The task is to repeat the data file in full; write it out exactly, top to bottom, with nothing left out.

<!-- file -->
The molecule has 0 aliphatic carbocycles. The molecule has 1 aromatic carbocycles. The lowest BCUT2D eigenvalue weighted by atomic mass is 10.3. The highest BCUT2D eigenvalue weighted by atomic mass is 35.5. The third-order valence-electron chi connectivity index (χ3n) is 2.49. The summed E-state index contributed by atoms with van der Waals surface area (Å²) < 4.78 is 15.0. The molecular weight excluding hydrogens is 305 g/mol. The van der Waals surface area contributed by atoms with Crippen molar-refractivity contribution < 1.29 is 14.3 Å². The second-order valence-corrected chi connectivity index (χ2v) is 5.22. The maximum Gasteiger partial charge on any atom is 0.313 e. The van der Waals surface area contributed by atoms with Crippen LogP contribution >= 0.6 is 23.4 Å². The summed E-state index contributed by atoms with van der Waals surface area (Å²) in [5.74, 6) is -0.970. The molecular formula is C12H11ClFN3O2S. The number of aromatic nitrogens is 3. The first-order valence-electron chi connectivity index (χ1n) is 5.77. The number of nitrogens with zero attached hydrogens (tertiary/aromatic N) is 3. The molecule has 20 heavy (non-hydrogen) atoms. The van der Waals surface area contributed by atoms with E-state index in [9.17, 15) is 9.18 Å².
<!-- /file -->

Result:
The molecule has 0 aliphatic carbocycles. The molecule has 1 aromatic carbocycles. The lowest BCUT2D eigenvalue weighted by atomic mass is 10.3. The highest BCUT2D eigenvalue weighted by atomic mass is 35.5. The third-order valence-electron chi connectivity index (χ3n) is 2.49. The summed E-state index contributed by atoms with van der Waals surface area (Å²) < 4.78 is 15.0. The molecular weight excluding hydrogens is 305 g/mol. The van der Waals surface area contributed by atoms with Crippen molar-refractivity contribution < 1.29 is 14.3 Å². The second-order valence-corrected chi connectivity index (χ2v) is 5.22. The maximum Gasteiger partial charge on any atom is 0.313 e. The van der Waals surface area contributed by atoms with Crippen LogP contribution >= 0.6 is 23.4 Å². The summed E-state index contributed by atoms with van der Waals surface area (Å²) in [5.74, 6) is -0.970. The molecular formula is C12H11ClFN3O2S. The number of aromatic nitrogens is 3. The first-order valence-electron chi connectivity index (χ1n) is 5.77. The number of nitrogens with zero attached hydrogens (tertiary/aromatic N) is 3. The molecule has 20 heavy (non-hydrogen) atoms. The van der Waals surface area contributed by atoms with E-state index in [9.17, 15) is 9.18 Å².